2.Your hose bibb is probably mounted on the low end of your water system. Close the main water shutoff valve (red handled gate valve)and open the hose bibb. That will allow the water in the house to drain out. You should also open the cold water faucetts in the kitchen and bathrooms to vent air into the lines to insure they drain correctly.

I would then disconnect the nut on the bottom end of your PRV and cut the pipe between the top of the PRV and the hose bibb so you can remove the PRV for now.

Make sure the hose bibb is open and heat the TEE where it connects to the stub from the house. While heating the tee grip the hose bibb with a pair of channel locks and you should be able to pull it off the stub from the house.

Once you have the tee removed, heat the end of the stub and both quickly & carefully wipe the end of the stub to remove as much excess solder as you can. What your looking for is a light film of solder on the copper as if it is copper plated, but no beads of solder that will make attaching your new fitting difficult. (The light film of solder plating on the pipe will actually make soldering easier later).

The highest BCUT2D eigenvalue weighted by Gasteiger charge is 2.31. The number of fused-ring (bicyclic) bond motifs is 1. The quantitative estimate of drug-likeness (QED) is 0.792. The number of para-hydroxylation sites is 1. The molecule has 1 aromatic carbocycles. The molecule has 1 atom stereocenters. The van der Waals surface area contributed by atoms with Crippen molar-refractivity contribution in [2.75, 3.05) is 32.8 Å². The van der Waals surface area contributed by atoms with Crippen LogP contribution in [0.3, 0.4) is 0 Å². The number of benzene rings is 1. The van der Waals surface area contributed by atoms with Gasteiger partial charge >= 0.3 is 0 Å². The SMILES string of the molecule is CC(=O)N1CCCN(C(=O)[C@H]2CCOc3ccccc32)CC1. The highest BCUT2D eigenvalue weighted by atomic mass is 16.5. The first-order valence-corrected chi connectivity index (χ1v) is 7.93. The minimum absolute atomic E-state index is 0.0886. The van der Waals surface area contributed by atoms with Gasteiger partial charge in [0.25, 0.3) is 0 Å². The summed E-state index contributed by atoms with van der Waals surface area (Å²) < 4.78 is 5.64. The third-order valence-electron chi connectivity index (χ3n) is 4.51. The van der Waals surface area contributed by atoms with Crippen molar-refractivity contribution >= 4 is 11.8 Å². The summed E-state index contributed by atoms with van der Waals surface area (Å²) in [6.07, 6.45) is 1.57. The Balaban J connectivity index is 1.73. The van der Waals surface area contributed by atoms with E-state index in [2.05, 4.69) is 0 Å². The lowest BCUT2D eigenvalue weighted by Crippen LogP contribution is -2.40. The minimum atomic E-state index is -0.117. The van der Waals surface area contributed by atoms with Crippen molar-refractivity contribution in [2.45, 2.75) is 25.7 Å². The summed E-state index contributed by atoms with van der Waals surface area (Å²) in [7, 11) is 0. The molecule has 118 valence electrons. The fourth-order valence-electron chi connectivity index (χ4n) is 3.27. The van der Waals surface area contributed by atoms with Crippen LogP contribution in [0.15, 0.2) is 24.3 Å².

I looked at the second photo you have on your photobucket and it appears that your existing hose bibb is soldered on. When you re-assemble this I would suggest you put a copper female thread adapter on the tee. You could then easily screw in a new hose bibb, and in future if you have need to change it, it would again be easy to screw one off and screw another on.

Now regarding your reluctance to solder pipes that might have water in them.

The reason most ppl have problems soldering pipe with water in it is because they simply do not understand the physical characteristis of water.

When water flashes to steam it expands to 12 to the third power or in simple terms, one cubic inch of water will expand to one cubic foot of steam and both water & steam are not compressible, so when the water flashes to steam it fills the pipe and the excess steam pushes out through the solder joint preventing the solder from entering.

Don't underestimate even a few drops of water in the pipe. When it flashes to steam one teaspoon of water produces 2.5gallons of steam and 1 gallon will of steam would fill 98' of 1/2" pipe or 43' of 3/4". As you can see, it would only take a few drops to flash to steam and make soldering impossible. The secret it so first drain the line as much as possible, then vent the line from both ends if possible by opening faucetts or valves. In this case the line will be open to the male thread adapter so soldering should not be a problem.

See annotated copy of your photo below: